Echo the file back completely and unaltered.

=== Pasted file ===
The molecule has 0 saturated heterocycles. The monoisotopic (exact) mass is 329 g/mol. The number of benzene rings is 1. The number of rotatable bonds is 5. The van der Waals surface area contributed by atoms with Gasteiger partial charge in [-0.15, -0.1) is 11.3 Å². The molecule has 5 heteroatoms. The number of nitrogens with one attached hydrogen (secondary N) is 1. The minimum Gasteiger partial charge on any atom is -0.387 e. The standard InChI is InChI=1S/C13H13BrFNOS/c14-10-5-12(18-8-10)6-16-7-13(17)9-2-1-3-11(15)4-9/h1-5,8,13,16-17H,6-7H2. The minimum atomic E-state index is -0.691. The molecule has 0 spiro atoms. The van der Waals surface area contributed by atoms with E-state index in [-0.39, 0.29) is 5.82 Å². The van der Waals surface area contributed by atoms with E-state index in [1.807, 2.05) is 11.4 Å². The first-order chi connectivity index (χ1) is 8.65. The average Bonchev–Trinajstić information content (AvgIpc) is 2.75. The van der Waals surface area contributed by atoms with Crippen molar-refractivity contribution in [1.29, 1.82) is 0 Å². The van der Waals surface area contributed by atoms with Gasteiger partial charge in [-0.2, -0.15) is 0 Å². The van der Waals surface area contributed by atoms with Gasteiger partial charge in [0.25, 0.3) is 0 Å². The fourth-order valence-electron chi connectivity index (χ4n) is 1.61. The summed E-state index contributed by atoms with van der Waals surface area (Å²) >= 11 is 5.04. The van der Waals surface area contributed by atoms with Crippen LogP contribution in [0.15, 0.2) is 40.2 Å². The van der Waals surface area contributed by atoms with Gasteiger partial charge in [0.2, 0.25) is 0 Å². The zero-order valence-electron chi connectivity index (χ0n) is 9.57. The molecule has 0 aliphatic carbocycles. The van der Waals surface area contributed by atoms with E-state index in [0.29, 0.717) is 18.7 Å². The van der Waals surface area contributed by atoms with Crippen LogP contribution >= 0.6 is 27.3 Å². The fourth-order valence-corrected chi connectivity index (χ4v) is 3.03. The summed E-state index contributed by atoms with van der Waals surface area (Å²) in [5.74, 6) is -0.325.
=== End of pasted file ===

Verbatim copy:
The molecule has 0 saturated heterocycles. The monoisotopic (exact) mass is 329 g/mol. The number of benzene rings is 1. The number of rotatable bonds is 5. The van der Waals surface area contributed by atoms with Gasteiger partial charge in [-0.15, -0.1) is 11.3 Å². The molecule has 5 heteroatoms. The number of nitrogens with one attached hydrogen (secondary N) is 1. The minimum Gasteiger partial charge on any atom is -0.387 e. The standard InChI is InChI=1S/C13H13BrFNOS/c14-10-5-12(18-8-10)6-16-7-13(17)9-2-1-3-11(15)4-9/h1-5,8,13,16-17H,6-7H2. The minimum atomic E-state index is -0.691. The molecule has 0 spiro atoms. The van der Waals surface area contributed by atoms with E-state index in [-0.39, 0.29) is 5.82 Å². The van der Waals surface area contributed by atoms with E-state index in [1.807, 2.05) is 11.4 Å². The first-order chi connectivity index (χ1) is 8.65. The average Bonchev–Trinajstić information content (AvgIpc) is 2.75. The van der Waals surface area contributed by atoms with Crippen molar-refractivity contribution in [1.29, 1.82) is 0 Å². The van der Waals surface area contributed by atoms with Gasteiger partial charge in [-0.2, -0.15) is 0 Å². The van der Waals surface area contributed by atoms with Gasteiger partial charge in [0.25, 0.3) is 0 Å². The fourth-order valence-electron chi connectivity index (χ4n) is 1.61. The summed E-state index contributed by atoms with van der Waals surface area (Å²) >= 11 is 5.04. The van der Waals surface area contributed by atoms with Crippen LogP contribution in [0.15, 0.2) is 40.2 Å². The van der Waals surface area contributed by atoms with Gasteiger partial charge in [0.2, 0.25) is 0 Å². The zero-order valence-electron chi connectivity index (χ0n) is 9.57. The molecule has 0 aliphatic carbocycles. The van der Waals surface area contributed by atoms with E-state index in [0.29, 0.717) is 18.7 Å². The van der Waals surface area contributed by atoms with Crippen LogP contribution >= 0.6 is 27.3 Å². The fourth-order valence-corrected chi connectivity index (χ4v) is 3.03. The summed E-state index contributed by atoms with van der Waals surface area (Å²) in [5.74, 6) is -0.325.